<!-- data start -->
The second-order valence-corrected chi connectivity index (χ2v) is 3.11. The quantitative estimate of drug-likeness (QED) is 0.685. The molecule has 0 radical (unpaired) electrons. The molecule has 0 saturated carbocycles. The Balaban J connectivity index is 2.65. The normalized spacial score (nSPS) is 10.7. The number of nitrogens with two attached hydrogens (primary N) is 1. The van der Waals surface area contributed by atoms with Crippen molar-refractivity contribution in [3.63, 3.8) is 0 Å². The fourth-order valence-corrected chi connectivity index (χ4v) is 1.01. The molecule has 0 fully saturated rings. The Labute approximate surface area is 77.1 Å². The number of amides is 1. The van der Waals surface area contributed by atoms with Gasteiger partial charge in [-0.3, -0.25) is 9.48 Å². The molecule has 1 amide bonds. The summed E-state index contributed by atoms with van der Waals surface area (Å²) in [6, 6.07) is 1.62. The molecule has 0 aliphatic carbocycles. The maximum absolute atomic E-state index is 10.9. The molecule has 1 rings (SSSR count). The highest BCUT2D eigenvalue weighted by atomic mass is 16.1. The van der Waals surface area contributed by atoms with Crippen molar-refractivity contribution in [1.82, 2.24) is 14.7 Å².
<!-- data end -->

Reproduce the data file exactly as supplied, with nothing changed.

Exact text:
The second-order valence-corrected chi connectivity index (χ2v) is 3.11. The quantitative estimate of drug-likeness (QED) is 0.685. The molecule has 0 radical (unpaired) electrons. The molecule has 0 saturated carbocycles. The Balaban J connectivity index is 2.65. The normalized spacial score (nSPS) is 10.7. The number of nitrogens with two attached hydrogens (primary N) is 1. The van der Waals surface area contributed by atoms with Crippen molar-refractivity contribution in [3.63, 3.8) is 0 Å². The fourth-order valence-corrected chi connectivity index (χ4v) is 1.01. The molecule has 0 fully saturated rings. The Labute approximate surface area is 77.1 Å². The number of amides is 1. The van der Waals surface area contributed by atoms with Gasteiger partial charge in [-0.3, -0.25) is 9.48 Å². The molecule has 1 amide bonds. The summed E-state index contributed by atoms with van der Waals surface area (Å²) in [6, 6.07) is 1.62. The molecule has 0 aliphatic carbocycles. The maximum absolute atomic E-state index is 10.9. The molecule has 1 rings (SSSR count). The highest BCUT2D eigenvalue weighted by atomic mass is 16.1. The van der Waals surface area contributed by atoms with Crippen molar-refractivity contribution in [1.82, 2.24) is 14.7 Å².